As shown, “California” 620 relating to a manufacturing location of “Dynamic Manufacturing Ltd” is linked to slide 316 portraying audio-visual equipment which represents the primary business of “California” 620. A second bulleted item of text “Shenzhen” 630 is linked to slide 312 portraying DRAM modules, which may be the primary business product line of the “Shenzhen” manufacturing operations of “Dynamic Manufacturing Ltd”. Next the third bulleted item “PDAs” 640 links to a product slide 320 as part of the wireless product portfolio of “Dynamic Manufacturing Ltd”.

The fourth identified bullet 650 representing “2007-2012 Plan” links to a financial slide 660. Prior to this point the slide links have all represented links to slides 310 through 321 of the same slide-deck 300 for ease of associating embodiments of the invention with the prior art. However, bullet “2007-2012 Plan” 650 represents a link to a different slide-deck, other than slide-deck 300. As such, for example, whilst a sales person would typically use only their slide-deck 300 they may occasionally require additional materials, such as in presenting to a company's procurement management group rather than the engineers specifying products. In this scenario providing financial data is appropriate and the exemplary embodiment allows the presenter to move smoothly from one presentation document to another without apparently changing any aspect of the presentation.

Such a linkage of presentations allows optionally a presenter to have a small, quickly accessed and displayed presentation outline from which they access one or more other presentations. Such an approach would for example, address the issue of providing a consistent organization chart as the presenter only has the link within their presentation and upon selection the appropriate document is accessed. Hence, a centralized copy of the organization chart may be updated and maintained and is the only source copy of the information. Such an embodiment provides enhanced security as rather than the information being permanently within a presentation slide-deck on a laptop, or other computing device, it is only loaded when the presenter is connected in a secure manner to the source slides.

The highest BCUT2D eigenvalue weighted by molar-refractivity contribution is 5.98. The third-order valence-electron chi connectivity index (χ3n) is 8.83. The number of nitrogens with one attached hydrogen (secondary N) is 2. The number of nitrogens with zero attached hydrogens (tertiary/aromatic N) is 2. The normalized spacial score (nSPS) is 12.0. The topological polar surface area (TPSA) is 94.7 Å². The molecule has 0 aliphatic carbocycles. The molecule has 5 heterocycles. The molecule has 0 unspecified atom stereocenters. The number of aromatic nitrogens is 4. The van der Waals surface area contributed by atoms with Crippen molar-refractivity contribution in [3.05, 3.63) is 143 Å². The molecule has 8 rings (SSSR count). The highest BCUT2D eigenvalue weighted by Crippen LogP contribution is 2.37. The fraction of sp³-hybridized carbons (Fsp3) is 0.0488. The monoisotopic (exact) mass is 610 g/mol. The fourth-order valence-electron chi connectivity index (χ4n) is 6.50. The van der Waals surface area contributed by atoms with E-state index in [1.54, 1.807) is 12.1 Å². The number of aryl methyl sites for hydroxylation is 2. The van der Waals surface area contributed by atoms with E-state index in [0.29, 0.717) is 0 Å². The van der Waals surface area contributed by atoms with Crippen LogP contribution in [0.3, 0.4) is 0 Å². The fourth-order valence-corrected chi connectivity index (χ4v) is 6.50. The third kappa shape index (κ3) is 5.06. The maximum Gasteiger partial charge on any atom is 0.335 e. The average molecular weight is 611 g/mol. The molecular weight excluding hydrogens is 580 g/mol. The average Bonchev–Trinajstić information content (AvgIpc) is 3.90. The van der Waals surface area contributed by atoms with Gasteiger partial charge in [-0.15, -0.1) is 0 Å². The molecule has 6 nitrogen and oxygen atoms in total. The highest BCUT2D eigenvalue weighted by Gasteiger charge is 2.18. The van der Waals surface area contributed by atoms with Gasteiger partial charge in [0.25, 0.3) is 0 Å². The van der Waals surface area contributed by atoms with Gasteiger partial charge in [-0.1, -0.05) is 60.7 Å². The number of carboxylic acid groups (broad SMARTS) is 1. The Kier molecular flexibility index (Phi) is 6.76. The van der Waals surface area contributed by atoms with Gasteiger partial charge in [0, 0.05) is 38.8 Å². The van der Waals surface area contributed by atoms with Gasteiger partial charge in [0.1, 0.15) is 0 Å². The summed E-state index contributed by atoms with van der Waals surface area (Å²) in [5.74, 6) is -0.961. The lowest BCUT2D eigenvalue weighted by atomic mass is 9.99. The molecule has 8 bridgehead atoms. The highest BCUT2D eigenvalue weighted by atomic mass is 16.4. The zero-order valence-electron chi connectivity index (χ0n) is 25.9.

Now with reference to FIG. 7 a further embodiment of the document navigation methodology of the invention is described. Shown is a slide 700 comprising a title ‘Dynamic network simulation for Shenzhen” and having displayed a first 3D visualization 710 of the network simulation results. Such 3D visualization for example representing modeled signal intensity for an 850 MHz wireless signal from a base station within the “Shenzhen Tower Complex” of “Dynamic Manufacturing Ltd” for example. Also shown within the slide 700 are a pair of toggles 730 and 740 together with a title banner “Frequency” 720 to which the toggle pair 730 and 740 relate in function. Within this embodiment the selection of one or other toggle of the toggle pair 730 and 740 results in the frequency of the analysis being varied. Such variation being of a predetermined step or a next predetermined value within a range established by the presenter in creating the presentation.

In operation the selection of one or other of the toggle pair triggers the adjustment of the frequency and prompts redisplay of the resulting 3D visualization 710. Optionally, the toggle pair 730 and 740 is be replaced with a field into which a value or wireless standard is entered. If no other visualization is required, other than the one initially presented, there is no requirement to have generated, stored and linked multiple 3D visualizations 710.

This dynamic adjustment of the presentation information in relation to the audience participation and input into the presentation allows the presentation to incorporate decisions and variations arising from the discussion. For example, a presentation on financial planning for a business that reacts to a comment from one participant which results in adjustment of a projected revenue stream, cost of goods, supply chain issue, etc.

Maintaining such adjustments as the basis for further elements of the presentation is extremely beneficial, as this avoids the need for the meeting to adjourn, for the recalculation of all figures, for generation of a new presentation, and for the recommencement of the discussion.

Also shown within the 3D visualization 710 of slide 700 is a locator cursor 750 that is under control of the presenter. Motion of the locator cursor 750 for example, providing a numerical display to adjust on the slide 700, not shown for clarity, in providing specific values to members of the audience in response to queries. Further, as shown in FIG. 8 the locator cursor 750 provides for dynamic navigation of refined analysis. As shown within slide 810 of FIG. 8 the toggle pair 870, being equivalent to 730 and 740 of FIG. 7 are similarly presented, as is a second toggle 880 which allows the parameter that is adjusted with the toggle pair 870 to be varied.